The man who for decades was the only (former) vice president that Nigeria ever had, but who went about his life with such dignity and elan (ferrour) succumbed to death. Dr. Alex Ifeanyichukwu Ekwueme, first executive Vice President of Nigeria, died in London on November 19, aged 85. The departed elder statesman, who earned one of the nation’s highest National Honours, Grand Commander of the Order of the Niger (GCON), was widely venerated for his decency, humility and unwavering commitment to the unity and progress of the country.
Ekwueme was an outstanding politician with unmatched virtues. He was a man of awesome intellect, who devoted his life to learning, which led him to obtain degrees in several fields. Young Ekwueme attended King’s College, Lagos, before he won the Fulbright Scholarship, which enabled him to attend the University of Washington, USA, to study for a bachelor’s degree in Architecture and City Planning. He not only completed his degree in record time, he also obtained a master’s degree in Urban Planning and, being adept at multi-tasking, he also earned multiple degrees in Sociology, History and Philosophy. He also studied Law at the University of London. Some years later, he obtained a PhD in Architecture from the University of Strathclyde before he studied for his BL (Hons) at the Nigerian Law School.
Culturally, Ekwueme was a leading light. He was to become the king of his community,Oko,but passed it over to his younger brother (Prof. Laz Ekwueme) as a result of public office interest. However, his interest in his community’s cultural development made him to accept the Ide of Okoh Kingdom title. Career wise, he had a distinguished career in architecture. He began his professional career as an Assistant Architect with a Seattle-based firm in Washington. He also worked with another architectural firm in London before he established Ekwueme and Associates, Architects and Town Planners, which was the first successful indigenous architectural firm in Nigeria. He had 16 offices spread all over the country. He was a technical consultant to the World Bank’s Educational Project. All these thriving ventures he wound up in preparation for his assumption of office as the vice president of Nigeria in 1979.
The late politician was a political thinker and problem-solver. He was reputed to have proposed Nigeria’s six geo-political zones, which is widely accepted as the just and most equitable power-sharing formula for Nigeria’s political stability. His other ideas about a single tenure of five or six years for the president, and a presidential council with six vice presidents (one from each of the country’s geopolitical zones, including the president’s), would have prevented the political turmoil and ill-will which followed the untimely death of President Umaru Yar’Adua and his succession by Vice President Goodluck Jonathan. Some politicians misread these proposals, but it would have provided the necessary reassurance and a sense of belonging to all regions of the country.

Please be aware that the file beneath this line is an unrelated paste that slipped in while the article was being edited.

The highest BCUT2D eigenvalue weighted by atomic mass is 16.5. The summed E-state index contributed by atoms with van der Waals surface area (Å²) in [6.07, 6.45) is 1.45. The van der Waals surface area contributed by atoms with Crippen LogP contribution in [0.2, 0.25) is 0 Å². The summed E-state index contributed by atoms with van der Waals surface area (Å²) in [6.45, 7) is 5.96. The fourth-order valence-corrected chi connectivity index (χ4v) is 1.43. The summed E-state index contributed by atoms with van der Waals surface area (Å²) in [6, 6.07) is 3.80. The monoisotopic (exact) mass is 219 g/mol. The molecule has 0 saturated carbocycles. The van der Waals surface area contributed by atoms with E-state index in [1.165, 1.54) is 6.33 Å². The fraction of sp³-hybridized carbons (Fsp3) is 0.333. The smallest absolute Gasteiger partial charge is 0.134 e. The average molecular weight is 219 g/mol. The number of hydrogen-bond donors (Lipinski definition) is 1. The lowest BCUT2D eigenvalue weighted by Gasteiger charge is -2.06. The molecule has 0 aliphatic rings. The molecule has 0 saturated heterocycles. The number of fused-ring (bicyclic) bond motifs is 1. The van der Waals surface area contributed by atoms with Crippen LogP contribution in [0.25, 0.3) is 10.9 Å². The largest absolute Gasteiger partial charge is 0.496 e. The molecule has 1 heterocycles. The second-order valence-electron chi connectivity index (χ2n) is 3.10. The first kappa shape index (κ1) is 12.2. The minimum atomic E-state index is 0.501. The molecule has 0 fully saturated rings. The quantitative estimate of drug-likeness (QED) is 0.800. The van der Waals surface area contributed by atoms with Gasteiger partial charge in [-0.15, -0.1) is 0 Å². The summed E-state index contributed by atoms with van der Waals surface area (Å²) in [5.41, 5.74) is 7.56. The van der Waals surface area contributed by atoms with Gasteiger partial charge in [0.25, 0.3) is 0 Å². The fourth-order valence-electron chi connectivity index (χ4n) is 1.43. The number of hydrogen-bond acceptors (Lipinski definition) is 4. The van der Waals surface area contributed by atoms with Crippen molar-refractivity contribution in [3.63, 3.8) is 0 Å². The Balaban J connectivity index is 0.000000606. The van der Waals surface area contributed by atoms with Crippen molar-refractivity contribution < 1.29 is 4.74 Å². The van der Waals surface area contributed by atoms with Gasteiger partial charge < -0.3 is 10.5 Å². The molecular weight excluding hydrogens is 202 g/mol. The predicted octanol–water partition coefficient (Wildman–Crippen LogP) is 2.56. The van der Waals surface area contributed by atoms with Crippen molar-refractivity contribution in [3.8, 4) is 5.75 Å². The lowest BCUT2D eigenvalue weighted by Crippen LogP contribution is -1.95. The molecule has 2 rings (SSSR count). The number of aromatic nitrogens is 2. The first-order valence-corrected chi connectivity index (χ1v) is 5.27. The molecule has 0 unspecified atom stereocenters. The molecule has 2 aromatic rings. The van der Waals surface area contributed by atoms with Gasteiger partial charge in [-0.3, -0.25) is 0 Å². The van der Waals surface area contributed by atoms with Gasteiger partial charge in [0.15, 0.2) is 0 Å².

Furthermore, Dr. Ekwueme was a most courageous man for boldly challenging the Abacha murderous regime at a time other patriots were being killed or silenced by death or exile. His bold formation and leadership of the G-34, which was a group of 34 eminent Nigerians who insisted that military dictatorship must end and democratic rule must be established earned him local and international plaudits. This group became the nucleus of the Peoples Democratic Party (PDP) which eventually became the ruling party and governed the country for 16 years. Although he failed to win the party’s presidential primary on two occasions, his team player attributes and elevation of country over self earned him respect and encomiums even among his harshest critics. Ekwueme had a way of rising above mundane, local issues.
His integrity and incorruptibility was second to none. When the Second Republic was toppled in a coup d’etat in 1983, Dr. Ekwueme was arrested and detained for 21 months in Kirikiri Maximum Prisons and a military tribunal was set up to probe him. The said tribunal reportedly returned the following verdict: “Dr. Ekwueme left office poorer than when he entered it, and to ask more from him is to set a standard which saints cannot meet.” Of which contemporary Nigerian politician can such eulogy be written? Indeed that statement is perhaps the fitting epitaph for a man so sure of himself that pecuniary benefits was in no way going to come between him and his conscience.
President Buhari has paid tribute to Ekwueme’s commitment to the improvement of the lives of the underprivileged and his service to the country and humanity. There have been many eulogies from different quarters and we align ourselves with them. Dr.Ekwueme’s immortality lies in his personal conduct and love of country. Yet, the Federal Government will not be doing too much if they go a step further so that younger ones can point to something of remembrance when the going gets tough. Rest in peace great man.